Day Two: Proceed with the lesson as written in the program for the word “know”. Use multiple repeated
reading of the sentences in the lesson. Look again at a fresh copy of the assessment and read several
times the sentences under the word “know”.

Day Three: Proceed with the lesson as written in the program for the word “let”. Use multiple repeated
reading of the sentences in the lesson. Look again at a fresh copy of the assessment and read several
times the sentences under the word “let”. Review the sentences under “know” and read the sentences
under “let” again. If time permits, play the flashcard game.

Day Four: Proceed with the lesson as written in the program for the word “think”. Use multiple repeated
reading of the sentences in the lesson. Look again at a fresh copy of the assessment and read several
times the sentences under the word “think”. Review the sentences under “know” and “let” again.
Reread the sentences under think. If time permits, play the flashcard game.

Day Five: Play the flashcard game for about five minutes. Read through the assessment sentences
chorally. Administer post-assessment in same way as pre-assessment.

The Elves and the Shoemaker by Nancy Leber-Small Group Real-world connection: Explain that the sheet
that “we are getting ready to mark helps us to know what is easy for each of us, what is hard for each of
us, and the progress we are making toward our goals of being able to quickly recognize the words so
that we can easily read them in the story.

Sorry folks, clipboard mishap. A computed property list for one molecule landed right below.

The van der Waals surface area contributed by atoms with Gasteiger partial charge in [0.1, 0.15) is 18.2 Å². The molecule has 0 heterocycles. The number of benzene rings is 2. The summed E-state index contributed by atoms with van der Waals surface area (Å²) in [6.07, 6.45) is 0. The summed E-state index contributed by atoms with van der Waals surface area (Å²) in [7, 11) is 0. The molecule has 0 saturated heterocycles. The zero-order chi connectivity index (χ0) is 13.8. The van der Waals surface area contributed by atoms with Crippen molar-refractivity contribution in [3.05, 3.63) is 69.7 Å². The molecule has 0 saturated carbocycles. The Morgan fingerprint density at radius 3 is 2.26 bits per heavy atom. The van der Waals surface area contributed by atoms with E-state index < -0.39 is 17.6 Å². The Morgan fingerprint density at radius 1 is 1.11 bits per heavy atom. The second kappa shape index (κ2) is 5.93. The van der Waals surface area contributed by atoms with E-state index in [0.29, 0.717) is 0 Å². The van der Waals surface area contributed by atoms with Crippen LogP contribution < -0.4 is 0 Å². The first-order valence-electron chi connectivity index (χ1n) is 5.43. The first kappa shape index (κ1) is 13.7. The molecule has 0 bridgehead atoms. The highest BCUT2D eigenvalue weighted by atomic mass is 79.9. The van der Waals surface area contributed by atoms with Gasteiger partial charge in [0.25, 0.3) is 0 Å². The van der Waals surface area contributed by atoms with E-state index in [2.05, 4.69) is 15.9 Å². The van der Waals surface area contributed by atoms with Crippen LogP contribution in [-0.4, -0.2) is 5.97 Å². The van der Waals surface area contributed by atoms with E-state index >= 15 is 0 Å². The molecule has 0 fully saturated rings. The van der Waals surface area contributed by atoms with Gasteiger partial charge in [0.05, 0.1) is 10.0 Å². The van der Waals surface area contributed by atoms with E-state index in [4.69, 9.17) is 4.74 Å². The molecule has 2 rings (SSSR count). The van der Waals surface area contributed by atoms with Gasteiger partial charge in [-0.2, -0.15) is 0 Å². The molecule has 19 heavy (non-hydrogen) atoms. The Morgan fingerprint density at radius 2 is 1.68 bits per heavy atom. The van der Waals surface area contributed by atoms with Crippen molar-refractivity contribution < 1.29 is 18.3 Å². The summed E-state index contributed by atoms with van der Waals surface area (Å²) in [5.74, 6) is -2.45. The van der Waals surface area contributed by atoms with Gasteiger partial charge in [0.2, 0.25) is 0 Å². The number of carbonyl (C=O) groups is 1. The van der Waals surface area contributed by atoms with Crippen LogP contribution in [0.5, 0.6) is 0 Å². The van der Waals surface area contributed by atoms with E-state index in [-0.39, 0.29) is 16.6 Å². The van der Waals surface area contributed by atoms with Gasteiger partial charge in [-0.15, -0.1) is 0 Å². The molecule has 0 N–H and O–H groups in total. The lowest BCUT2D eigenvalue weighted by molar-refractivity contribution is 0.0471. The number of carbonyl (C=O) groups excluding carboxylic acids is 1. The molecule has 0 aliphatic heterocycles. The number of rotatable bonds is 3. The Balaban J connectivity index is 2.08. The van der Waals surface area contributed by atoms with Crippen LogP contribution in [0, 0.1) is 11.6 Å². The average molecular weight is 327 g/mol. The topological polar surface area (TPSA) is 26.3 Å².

Day 1-Assessment –Knowledge Rating Scale- Administer to each of the 3 students separately. The two
students not being assessed look through book together and take turns writing down any words they
think look difficult.

Day 2 Picture walk through book. Look at the pictures with the students and let them make predictions
about what the story might be about. Students listen as the teacher reads the story. Formative
assessment: Question the students on their predictions versus what the story was about.
Day 3 Review story. Read selected sentences from the text with the following vocabulary: fierce,
howled, and leather. Discuss. To demonstrate their understanding students will fill in a graphic
organizer. (attached) Read through the story again so students can listen for the words. The graphic
organizer will formatively assess the students’ understanding of the vocabulary.

Day 4 Tell the students you have pulled some words from the story that end with “ed”. Read and show
the first group of words on cards laid on the table and ask the students what is the same about the
words? Do the same with the second group of words and finish with the Group 3 word “howled.”

        Group 1 words-skipped, clapped, dressed, danced, talked

        Group 2 words- pounded, shouted

        Group 3 words- howled, smiled Ask the students the difference between the first two groups of
        words. How is the word “howled” different? Read through the words several times. Read